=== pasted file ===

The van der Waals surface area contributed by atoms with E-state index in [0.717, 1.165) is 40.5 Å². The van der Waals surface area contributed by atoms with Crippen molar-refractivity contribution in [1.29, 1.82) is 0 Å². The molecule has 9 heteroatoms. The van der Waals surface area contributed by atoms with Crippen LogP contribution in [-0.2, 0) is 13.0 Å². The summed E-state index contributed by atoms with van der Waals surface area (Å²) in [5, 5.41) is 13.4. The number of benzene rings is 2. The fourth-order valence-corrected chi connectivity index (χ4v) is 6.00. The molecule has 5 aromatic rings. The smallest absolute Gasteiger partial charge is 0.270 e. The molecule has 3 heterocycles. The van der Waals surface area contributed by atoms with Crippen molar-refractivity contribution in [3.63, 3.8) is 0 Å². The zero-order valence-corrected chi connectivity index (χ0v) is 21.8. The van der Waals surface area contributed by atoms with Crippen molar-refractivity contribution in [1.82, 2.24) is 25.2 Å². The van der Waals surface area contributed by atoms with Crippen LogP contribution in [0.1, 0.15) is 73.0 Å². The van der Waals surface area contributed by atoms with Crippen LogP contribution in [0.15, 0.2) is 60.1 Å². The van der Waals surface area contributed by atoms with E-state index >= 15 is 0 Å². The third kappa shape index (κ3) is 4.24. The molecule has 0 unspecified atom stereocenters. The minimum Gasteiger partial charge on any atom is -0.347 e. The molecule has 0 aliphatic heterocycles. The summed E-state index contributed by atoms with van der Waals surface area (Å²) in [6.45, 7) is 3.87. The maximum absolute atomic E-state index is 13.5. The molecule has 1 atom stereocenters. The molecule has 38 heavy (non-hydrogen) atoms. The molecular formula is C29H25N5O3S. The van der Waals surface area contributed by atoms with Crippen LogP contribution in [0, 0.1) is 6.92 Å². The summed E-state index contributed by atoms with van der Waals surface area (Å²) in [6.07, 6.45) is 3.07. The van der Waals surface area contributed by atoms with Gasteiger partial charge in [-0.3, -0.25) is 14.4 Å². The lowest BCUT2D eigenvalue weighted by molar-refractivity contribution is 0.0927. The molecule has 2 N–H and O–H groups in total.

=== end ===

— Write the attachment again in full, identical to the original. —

The van der Waals surface area contributed by atoms with E-state index in [0.717, 1.165) is 40.5 Å². The van der Waals surface area contributed by atoms with Crippen molar-refractivity contribution in [1.29, 1.82) is 0 Å². The molecule has 9 heteroatoms. The van der Waals surface area contributed by atoms with Crippen LogP contribution in [-0.2, 0) is 13.0 Å². The summed E-state index contributed by atoms with van der Waals surface area (Å²) in [5, 5.41) is 13.4. The number of benzene rings is 2. The fourth-order valence-corrected chi connectivity index (χ4v) is 6.00. The molecule has 5 aromatic rings. The smallest absolute Gasteiger partial charge is 0.270 e. The molecule has 3 heterocycles. The van der Waals surface area contributed by atoms with Crippen molar-refractivity contribution in [3.63, 3.8) is 0 Å². The zero-order valence-corrected chi connectivity index (χ0v) is 21.8. The van der Waals surface area contributed by atoms with Crippen molar-refractivity contribution in [1.82, 2.24) is 25.2 Å². The van der Waals surface area contributed by atoms with Crippen LogP contribution in [0.1, 0.15) is 73.0 Å². The van der Waals surface area contributed by atoms with Crippen LogP contribution in [0.15, 0.2) is 60.1 Å². The van der Waals surface area contributed by atoms with E-state index >= 15 is 0 Å². The third kappa shape index (κ3) is 4.24. The molecule has 0 unspecified atom stereocenters. The minimum Gasteiger partial charge on any atom is -0.347 e. The molecule has 0 aliphatic heterocycles. The summed E-state index contributed by atoms with van der Waals surface area (Å²) in [6.45, 7) is 3.87. The maximum absolute atomic E-state index is 13.5. The molecule has 1 atom stereocenters. The molecule has 38 heavy (non-hydrogen) atoms. The molecular formula is C29H25N5O3S. The van der Waals surface area contributed by atoms with Crippen LogP contribution in [0, 0.1) is 6.92 Å². The summed E-state index contributed by atoms with van der Waals surface area (Å²) in [6.07, 6.45) is 3.07. The van der Waals surface area contributed by atoms with Gasteiger partial charge in [-0.3, -0.25) is 14.4 Å². The lowest BCUT2D eigenvalue weighted by molar-refractivity contribution is 0.0927. The molecule has 2 N–H and O–H groups in total.